One might worry--and one did, last night at the Richmond Symphony's performance of the symphony under directorial candidate #1, Mikhail Agrest. I didn't worry much, though, because I didn't really believe RSO would lose it in a piece everyone's played before. Possibly the very intent of the piece is to incite anxiety.

I was sitting in the balcony and had a clear view of two violists heaving sighs and brushing hair off their brows during a rest in the last movement. A violinist later told me s/he felt the piece was awfully close to falling apart because Agrest wasn't on top of things. My impression of Agrest in general was that he trusted the orchestra to perform well and sensibly; he wasn't autocratic. Maybe he should have been, at least from one violinist's perspective.

The RSO also performed a trombone concerto by Christopher Rouse, a piece that deserves more play than it probably gets. It begins and ends with thoughtful, at times somber movements; the second movement is dramatic, loud and violent. Agrest introduced the piece with an extended chat, guiding listeners' thoughts toward war, but I was more reminded of nature's power, rather than humans' might. The concerto is made up of many little waves of sound--crescendos and decrescendos--and, taken as a whole, is itself wave-like.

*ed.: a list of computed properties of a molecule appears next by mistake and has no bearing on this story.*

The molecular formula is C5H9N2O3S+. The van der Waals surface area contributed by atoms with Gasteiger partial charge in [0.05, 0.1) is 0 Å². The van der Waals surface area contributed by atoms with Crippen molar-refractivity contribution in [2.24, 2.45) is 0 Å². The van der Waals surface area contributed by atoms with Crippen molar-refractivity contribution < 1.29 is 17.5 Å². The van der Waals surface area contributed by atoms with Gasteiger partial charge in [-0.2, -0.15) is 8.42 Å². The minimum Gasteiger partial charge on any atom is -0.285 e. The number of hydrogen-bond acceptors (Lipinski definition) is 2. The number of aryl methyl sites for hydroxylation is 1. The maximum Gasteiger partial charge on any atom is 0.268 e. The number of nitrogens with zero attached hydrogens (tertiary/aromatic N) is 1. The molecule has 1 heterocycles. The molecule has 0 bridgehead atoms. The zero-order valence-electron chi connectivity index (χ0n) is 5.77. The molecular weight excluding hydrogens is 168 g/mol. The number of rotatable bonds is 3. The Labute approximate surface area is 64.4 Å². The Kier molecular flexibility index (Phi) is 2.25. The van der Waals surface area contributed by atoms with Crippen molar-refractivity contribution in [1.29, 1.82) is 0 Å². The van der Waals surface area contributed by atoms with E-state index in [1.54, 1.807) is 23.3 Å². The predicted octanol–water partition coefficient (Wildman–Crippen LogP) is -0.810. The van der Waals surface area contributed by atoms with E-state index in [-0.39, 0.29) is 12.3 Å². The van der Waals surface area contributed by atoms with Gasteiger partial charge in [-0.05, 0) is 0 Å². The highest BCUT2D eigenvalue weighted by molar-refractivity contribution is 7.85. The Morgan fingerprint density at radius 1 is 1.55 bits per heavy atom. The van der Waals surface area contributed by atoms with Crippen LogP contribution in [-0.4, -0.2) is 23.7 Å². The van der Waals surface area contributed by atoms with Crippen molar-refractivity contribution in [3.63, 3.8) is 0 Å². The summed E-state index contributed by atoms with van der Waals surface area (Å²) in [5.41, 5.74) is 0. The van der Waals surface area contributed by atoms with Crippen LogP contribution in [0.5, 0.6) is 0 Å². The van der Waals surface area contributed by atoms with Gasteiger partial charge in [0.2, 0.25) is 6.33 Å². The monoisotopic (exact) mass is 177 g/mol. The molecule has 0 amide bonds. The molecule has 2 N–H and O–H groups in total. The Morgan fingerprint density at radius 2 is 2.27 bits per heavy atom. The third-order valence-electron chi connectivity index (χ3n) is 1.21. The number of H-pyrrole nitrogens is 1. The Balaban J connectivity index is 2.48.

Although the trombone solo was capably played by Michael Mulcahy of the Chicago Symphony, I didn't come away feeling a new appreciation for the trombone--that is, it's not a showboat piece. In fact, sometimes I thought the trombone could have played above the orchestra a little more. Mostly, though, the solo and the orchestra were intentionally collaborative.

I don't think Rouse broke any astonishing new ground, but this concerto moved me. Like an ocean that flattens villages or lulls a raft, music's power comes in many forms.